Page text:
- Jamie Lee Curtis won the Oscar for Best Supporting Actress for “Everything Everywhere All At Once.”
- But the Oscar should go to another deserving nominee: Angela Bassett.
- Curtis is a talented actor, but his role in “Everything Everywhere All At Once” wasn’t Oscar-worthy.
When Jamie Lee Curtis was announced as Best Supporting Actress at the Oscars for her performance in “Everything Everywhere All at Once,” I searched for Bassett’s face on the TV screen and didn’t see Curtis surprised and delighted. The actor, who was up for the same award, appeared to be in physical pain, and unlike the other nominees who were genuinely, or at least pretended to, happy for Curtis, he didn’t bother to applaud.
For a ceremony full of glamor, smiles, and enthusiastic applause, it might be too much. honest Moment from the three-and-a-half-hour stream: A favorite, sorely disappointed by his loss, isn’t afraid to show it.
Deservedly more nominated in the Best Supporting Actress category. Stephanie Hsu, who starred in “Everything Everywhere All At Ones,” had the most screen time in dual roles as the daughter of Michael Yeo’s character Joy Wang and powerful nihilistic villain Jobu Dubaki. Hong Cha’s pain and grief were almost palpable in “The Vale” as her character Liz watched helplessly as Brendan Fraser’s character died of heart failure.
But Bassett seemed destined to win for her powerful portrayal of Queen Ramonda in “Black Panther: Wakanda Forever.” The film made up for the absence of Chadwick Boseman’s passing, with Bassett’s character ruling Wakanda instead of his character.
Bassett had already made history by earning Marvel’s first acting nomination, and also won a Golden Globe for Best Supporting Actress. I’m sure she’ll make history again for winning an Oscar, right?
Acting for 46 years, Curtis is an accomplished actress in her own right: one of the greatest knife queens of all time, making people laugh and scream in movies like “True Lies” and “Freaky Friday” or Jump In. . She seats her during the “Halloween” movies. Her role as disgruntled IRS tax collector Deirdre Beaubeirdre in “Everything Everywhere All At Once” provided moments of comic relief, but it wasn’t Oscar-worthy, not because she was a lesser actress than Curtis Bassett, but mainly because the role was lower. .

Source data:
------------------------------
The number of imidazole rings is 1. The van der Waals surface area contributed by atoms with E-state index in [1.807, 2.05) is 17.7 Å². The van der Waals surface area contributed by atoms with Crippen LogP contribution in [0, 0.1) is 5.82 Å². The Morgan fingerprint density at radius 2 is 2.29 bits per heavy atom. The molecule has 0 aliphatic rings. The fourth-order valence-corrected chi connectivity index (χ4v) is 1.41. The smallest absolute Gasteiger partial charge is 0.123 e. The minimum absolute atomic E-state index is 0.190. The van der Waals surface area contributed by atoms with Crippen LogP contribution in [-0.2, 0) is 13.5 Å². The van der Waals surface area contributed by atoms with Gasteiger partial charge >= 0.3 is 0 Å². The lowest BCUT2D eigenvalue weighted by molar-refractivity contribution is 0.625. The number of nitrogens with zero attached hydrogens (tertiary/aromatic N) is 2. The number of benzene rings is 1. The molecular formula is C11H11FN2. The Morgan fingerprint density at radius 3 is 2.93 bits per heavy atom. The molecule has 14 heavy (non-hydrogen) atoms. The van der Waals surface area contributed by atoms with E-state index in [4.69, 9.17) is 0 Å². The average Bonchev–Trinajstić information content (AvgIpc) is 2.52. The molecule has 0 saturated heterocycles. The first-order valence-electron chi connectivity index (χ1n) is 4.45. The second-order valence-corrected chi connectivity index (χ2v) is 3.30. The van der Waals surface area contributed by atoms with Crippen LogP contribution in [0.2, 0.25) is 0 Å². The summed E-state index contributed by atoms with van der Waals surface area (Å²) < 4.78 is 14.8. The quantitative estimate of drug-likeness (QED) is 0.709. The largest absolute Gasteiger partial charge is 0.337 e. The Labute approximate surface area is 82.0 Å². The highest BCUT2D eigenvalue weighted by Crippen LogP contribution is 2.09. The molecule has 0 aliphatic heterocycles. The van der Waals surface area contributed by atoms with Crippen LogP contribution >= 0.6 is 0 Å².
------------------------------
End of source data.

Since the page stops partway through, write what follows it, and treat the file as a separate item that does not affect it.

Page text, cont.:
Bassett’s reaction went viral, earning the sympathy of viewers who thought it was the actor. They ignored her for being a black woman. – The Oscars No. Exactly Known for their versatility. – She understood the reaction of disappointment.
“I’m glad she didn’t fake a reaction to please the idiots about how a black woman should run Hollywood.” wrote a Twitter user.
You could argue that Curtis didn’t have an Oscar Fair “Everything Everywhere All At Ones” is nothing more than an acknowledgment of his considerable body of work. The Academy, from time to time, likes to unofficially acknowledge professional achievements, including some competition wins, by saying, “How’s this guy? No This logic applies to previous winners such as Leonardo DiCaprio, who won the Oscar for Best Actor in “The Revenant” (2016), and Julianne Moore, who won the Oscar for Best Actress in “Still Alice” (2015). and Christopher Plummer, who won Best Supporting Actor for “Beginners” (2012).
But applying this rule to this year’s Best Supporting Actress cannot be supported. In her acting career, Bassett has played a variety of roles, from Katherine Jackson in the television miniseries “The Jacksons: An American Dream” to Bernadine in “Exhale” and Stella in “How Stella Got Her Groove Back.” She was nominated for a Best Actress Oscar in 1994 for her portrayal of music icon Tina Turner in the biopic “What’s Love Got to Do With It,” but she lost that year to Holly Hunter. (Some at the time thought the actor had been duped by the Academy.)
Of course, if anyone should have received a lifetime achievement award this year in the Best Supporting Actress category, it should have been Bassett.
“Of course, right now you are praying and hoping with hope [you’ll win]Bassett Mornings told CBS Last Week of missing the Oscars in 1994.
Unfortunately, this year, Angela, you were, and at the time, we both knew it.
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